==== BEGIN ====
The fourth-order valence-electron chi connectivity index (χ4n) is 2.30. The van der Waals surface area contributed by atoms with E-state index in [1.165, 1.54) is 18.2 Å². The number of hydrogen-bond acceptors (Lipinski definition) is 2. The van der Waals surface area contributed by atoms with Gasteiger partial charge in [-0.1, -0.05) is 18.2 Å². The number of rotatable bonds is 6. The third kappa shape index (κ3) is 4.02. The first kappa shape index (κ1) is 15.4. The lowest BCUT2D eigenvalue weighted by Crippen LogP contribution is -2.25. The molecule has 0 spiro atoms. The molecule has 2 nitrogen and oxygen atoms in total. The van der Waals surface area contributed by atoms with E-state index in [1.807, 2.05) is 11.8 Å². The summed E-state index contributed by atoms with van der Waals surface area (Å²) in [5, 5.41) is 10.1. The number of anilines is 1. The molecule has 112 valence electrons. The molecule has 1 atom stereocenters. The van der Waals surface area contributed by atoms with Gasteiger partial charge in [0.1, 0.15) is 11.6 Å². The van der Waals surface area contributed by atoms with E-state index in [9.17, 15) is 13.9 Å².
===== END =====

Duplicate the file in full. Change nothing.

The fourth-order valence-electron chi connectivity index (χ4n) is 2.30. The van der Waals surface area contributed by atoms with E-state index in [1.165, 1.54) is 18.2 Å². The number of hydrogen-bond acceptors (Lipinski definition) is 2. The van der Waals surface area contributed by atoms with Gasteiger partial charge in [-0.1, -0.05) is 18.2 Å². The number of rotatable bonds is 6. The third kappa shape index (κ3) is 4.02. The first kappa shape index (κ1) is 15.4. The lowest BCUT2D eigenvalue weighted by Crippen LogP contribution is -2.25. The molecule has 0 spiro atoms. The molecule has 2 nitrogen and oxygen atoms in total. The van der Waals surface area contributed by atoms with E-state index in [1.807, 2.05) is 11.8 Å². The summed E-state index contributed by atoms with van der Waals surface area (Å²) in [5, 5.41) is 10.1. The number of anilines is 1. The molecule has 112 valence electrons. The molecule has 1 atom stereocenters. The van der Waals surface area contributed by atoms with Gasteiger partial charge in [0.1, 0.15) is 11.6 Å². The van der Waals surface area contributed by atoms with E-state index in [9.17, 15) is 13.9 Å².